Coronavirus: Farmers can now get a virus test

All farmers in England and members of their households who are showing symptoms of coronavirus will now be able to get tested.

Testing has been extended to all essential workers in the country, which includes those involved in food production and processing, as well as vets.

Essential workers can book an appointment on the government’s website, and can then choose to visit one of more than 30 drive-through testing sites, or receive a home testing kit.

But on Friday (24 April), the website was temporarily closed following huge demand. It will now reopen on Saturday (25 April).

See also: #FeedTheNation: Morrisons gives 5% discount to farmer suppliers

The home testing kits will initially be limited, but more will become available.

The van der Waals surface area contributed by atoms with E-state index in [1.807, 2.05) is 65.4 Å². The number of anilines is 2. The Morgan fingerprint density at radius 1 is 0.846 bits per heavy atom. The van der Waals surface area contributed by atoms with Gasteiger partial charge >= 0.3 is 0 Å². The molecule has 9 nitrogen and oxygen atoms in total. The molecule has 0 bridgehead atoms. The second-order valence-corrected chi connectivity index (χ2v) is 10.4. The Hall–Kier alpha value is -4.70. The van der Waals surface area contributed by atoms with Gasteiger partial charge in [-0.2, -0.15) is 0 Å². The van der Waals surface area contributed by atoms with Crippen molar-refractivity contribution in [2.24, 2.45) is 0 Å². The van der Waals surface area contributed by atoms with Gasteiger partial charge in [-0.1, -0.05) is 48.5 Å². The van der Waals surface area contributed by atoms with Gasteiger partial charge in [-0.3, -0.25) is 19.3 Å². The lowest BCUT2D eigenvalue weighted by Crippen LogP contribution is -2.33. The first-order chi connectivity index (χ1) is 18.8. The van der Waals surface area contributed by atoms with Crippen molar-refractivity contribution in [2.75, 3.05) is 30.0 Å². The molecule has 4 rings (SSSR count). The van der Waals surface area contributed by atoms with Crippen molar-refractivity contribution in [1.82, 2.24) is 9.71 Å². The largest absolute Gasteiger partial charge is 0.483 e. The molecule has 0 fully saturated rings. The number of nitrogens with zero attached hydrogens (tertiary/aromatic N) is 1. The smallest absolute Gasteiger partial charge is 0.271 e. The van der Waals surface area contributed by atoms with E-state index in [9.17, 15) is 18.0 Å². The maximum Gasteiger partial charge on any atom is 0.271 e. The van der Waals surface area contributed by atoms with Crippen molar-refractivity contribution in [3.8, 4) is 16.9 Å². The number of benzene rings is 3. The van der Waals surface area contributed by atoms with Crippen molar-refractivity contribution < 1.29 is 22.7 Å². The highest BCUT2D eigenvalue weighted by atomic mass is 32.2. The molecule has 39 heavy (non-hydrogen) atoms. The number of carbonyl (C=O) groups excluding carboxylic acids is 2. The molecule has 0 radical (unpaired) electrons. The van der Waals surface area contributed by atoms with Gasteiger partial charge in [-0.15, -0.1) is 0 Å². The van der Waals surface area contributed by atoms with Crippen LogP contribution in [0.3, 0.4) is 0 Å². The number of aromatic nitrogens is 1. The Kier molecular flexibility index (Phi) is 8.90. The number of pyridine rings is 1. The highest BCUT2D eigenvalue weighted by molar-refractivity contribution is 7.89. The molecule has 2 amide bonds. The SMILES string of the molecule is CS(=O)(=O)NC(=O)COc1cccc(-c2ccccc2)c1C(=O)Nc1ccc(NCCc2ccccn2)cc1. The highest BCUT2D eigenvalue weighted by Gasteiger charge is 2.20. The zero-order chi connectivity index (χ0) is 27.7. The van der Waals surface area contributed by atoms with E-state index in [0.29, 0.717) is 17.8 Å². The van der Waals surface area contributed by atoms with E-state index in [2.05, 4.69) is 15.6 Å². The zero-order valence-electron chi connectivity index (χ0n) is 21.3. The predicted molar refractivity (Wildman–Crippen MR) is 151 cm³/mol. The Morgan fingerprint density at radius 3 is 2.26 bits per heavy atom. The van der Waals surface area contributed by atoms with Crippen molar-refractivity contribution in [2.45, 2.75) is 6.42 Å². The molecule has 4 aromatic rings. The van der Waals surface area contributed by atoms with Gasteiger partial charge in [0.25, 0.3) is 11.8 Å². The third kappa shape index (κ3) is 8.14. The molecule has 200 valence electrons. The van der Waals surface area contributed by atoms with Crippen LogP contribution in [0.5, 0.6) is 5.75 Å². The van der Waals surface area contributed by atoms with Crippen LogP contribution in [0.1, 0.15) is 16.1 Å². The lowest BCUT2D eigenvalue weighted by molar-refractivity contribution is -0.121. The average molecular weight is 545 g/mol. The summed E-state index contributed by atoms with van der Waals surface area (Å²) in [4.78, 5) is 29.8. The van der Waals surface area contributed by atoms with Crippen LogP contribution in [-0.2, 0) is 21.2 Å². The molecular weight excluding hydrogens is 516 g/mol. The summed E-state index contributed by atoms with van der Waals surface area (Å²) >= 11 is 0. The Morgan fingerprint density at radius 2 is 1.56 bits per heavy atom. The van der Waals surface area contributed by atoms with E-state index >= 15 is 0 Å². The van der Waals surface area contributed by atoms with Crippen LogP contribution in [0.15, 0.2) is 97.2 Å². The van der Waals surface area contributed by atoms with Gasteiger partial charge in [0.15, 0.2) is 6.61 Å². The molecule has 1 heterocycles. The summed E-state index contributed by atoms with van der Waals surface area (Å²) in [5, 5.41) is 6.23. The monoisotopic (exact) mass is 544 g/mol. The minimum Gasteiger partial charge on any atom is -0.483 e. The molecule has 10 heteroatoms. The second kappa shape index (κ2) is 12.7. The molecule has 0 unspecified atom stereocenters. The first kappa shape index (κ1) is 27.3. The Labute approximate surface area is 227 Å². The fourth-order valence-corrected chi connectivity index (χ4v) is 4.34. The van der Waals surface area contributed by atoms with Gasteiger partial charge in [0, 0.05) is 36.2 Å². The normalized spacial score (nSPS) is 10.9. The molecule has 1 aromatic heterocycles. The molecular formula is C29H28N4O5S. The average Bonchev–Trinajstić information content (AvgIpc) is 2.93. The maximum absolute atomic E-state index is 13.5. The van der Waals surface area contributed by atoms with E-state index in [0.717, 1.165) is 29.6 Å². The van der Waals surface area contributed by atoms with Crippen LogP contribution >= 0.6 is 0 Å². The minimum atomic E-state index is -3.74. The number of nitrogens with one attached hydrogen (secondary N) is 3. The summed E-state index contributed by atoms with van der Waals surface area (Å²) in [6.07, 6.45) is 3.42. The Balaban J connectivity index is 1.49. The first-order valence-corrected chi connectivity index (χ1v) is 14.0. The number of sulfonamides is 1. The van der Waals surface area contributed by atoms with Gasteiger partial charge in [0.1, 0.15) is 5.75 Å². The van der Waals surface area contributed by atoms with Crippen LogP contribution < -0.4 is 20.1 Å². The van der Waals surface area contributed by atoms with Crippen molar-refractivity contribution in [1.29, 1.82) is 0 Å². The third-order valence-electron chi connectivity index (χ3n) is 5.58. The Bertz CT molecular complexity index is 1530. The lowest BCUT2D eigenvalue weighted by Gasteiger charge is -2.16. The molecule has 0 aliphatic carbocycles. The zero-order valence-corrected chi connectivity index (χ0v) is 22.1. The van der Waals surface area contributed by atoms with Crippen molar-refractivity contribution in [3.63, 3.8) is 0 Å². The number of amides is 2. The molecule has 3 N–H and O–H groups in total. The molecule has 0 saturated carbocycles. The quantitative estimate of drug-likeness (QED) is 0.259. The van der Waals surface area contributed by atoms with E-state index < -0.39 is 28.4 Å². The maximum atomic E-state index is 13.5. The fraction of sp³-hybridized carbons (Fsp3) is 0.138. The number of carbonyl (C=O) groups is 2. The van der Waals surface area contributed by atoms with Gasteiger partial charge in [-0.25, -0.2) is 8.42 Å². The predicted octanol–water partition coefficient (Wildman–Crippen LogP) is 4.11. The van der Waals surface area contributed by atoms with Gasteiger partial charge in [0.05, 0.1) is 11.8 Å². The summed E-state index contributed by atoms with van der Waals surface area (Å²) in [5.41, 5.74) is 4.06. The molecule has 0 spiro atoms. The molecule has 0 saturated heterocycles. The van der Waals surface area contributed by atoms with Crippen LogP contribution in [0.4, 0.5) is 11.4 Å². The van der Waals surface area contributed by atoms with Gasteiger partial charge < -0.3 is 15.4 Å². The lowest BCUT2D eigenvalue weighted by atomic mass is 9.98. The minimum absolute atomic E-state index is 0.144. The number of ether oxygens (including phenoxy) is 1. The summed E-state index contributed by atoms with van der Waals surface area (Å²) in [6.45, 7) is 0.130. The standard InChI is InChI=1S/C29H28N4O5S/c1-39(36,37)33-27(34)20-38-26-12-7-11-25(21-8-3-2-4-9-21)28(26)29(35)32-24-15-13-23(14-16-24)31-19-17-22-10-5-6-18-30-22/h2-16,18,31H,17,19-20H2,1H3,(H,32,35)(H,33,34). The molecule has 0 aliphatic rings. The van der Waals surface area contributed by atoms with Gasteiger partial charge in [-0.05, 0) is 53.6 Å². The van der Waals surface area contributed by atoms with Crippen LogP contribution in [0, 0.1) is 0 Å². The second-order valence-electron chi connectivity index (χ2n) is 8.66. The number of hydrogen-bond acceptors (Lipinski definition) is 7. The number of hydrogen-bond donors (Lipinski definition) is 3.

Health Secretary Matt Hancock said the extended testing was “part of getting Britain back on her feet”.

Test results from the drive-through sites will be sent out by text within 48 hours, and within 72 hours of collection of the home delivery tests.

The government said most people should have a regional testing site no further than a 45-minute drive, but additional testing methods are being created.

This includes mobile testing units that can reach sites where there is a demand for testing.

The mobile units and the drive-through test sites will send patient samples to laboratories in Milton Keynes, Glasgow and Alderley Park in Cheshire.

Each site will test tens of thousands of patient samples a day.

Scotland, Wales and Northern Ireland

The government said each of the devolved administrations will have their own eligibility criteria and testing priorities, but it is working to align approaches.

Scotland, Wales and Northern Ireland are prioritising testing for NHS staff, but as testing capacity increases, it is expected to be extended to other key workers.

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